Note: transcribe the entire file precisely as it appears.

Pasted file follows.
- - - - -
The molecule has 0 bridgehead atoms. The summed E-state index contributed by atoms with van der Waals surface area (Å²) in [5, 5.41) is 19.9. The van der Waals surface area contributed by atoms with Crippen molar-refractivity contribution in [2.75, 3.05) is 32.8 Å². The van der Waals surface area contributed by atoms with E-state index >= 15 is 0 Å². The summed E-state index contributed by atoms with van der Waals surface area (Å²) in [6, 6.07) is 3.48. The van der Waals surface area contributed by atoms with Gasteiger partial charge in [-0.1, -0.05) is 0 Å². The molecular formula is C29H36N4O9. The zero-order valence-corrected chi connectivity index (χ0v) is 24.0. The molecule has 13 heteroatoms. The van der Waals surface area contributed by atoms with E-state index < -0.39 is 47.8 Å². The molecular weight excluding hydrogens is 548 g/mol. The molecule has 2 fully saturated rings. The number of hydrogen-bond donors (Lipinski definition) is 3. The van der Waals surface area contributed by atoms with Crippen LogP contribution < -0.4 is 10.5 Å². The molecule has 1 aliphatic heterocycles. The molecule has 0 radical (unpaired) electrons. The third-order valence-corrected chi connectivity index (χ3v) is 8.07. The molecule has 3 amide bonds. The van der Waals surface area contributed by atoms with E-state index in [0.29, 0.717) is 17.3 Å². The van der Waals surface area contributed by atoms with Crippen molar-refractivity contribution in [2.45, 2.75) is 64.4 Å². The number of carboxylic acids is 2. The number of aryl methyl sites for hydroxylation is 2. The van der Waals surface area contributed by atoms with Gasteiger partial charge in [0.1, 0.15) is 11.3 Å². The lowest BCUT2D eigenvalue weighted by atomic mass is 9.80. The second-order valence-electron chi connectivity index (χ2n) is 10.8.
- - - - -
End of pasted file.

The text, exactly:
The molecule has 0 bridgehead atoms. The summed E-state index contributed by atoms with van der Waals surface area (Å²) in [5, 5.41) is 19.9. The van der Waals surface area contributed by atoms with Crippen molar-refractivity contribution in [2.75, 3.05) is 32.8 Å². The van der Waals surface area contributed by atoms with E-state index >= 15 is 0 Å². The summed E-state index contributed by atoms with van der Waals surface area (Å²) in [6, 6.07) is 3.48. The van der Waals surface area contributed by atoms with Gasteiger partial charge in [-0.1, -0.05) is 0 Å². The molecular formula is C29H36N4O9. The zero-order valence-corrected chi connectivity index (χ0v) is 24.0. The molecule has 13 heteroatoms. The van der Waals surface area contributed by atoms with E-state index < -0.39 is 47.8 Å². The molecular weight excluding hydrogens is 548 g/mol. The molecule has 2 fully saturated rings. The number of hydrogen-bond donors (Lipinski definition) is 3. The van der Waals surface area contributed by atoms with Crippen LogP contribution < -0.4 is 10.5 Å². The molecule has 1 aliphatic heterocycles. The molecule has 0 radical (unpaired) electrons. The third-order valence-corrected chi connectivity index (χ3v) is 8.07. The molecule has 3 amide bonds. The van der Waals surface area contributed by atoms with E-state index in [0.29, 0.717) is 17.3 Å². The van der Waals surface area contributed by atoms with Crippen molar-refractivity contribution in [2.45, 2.75) is 64.4 Å². The number of carboxylic acids is 2. The number of aryl methyl sites for hydroxylation is 2. The van der Waals surface area contributed by atoms with Gasteiger partial charge in [0.1, 0.15) is 11.3 Å². The lowest BCUT2D eigenvalue weighted by atomic mass is 9.80. The second-order valence-electron chi connectivity index (χ2n) is 10.8.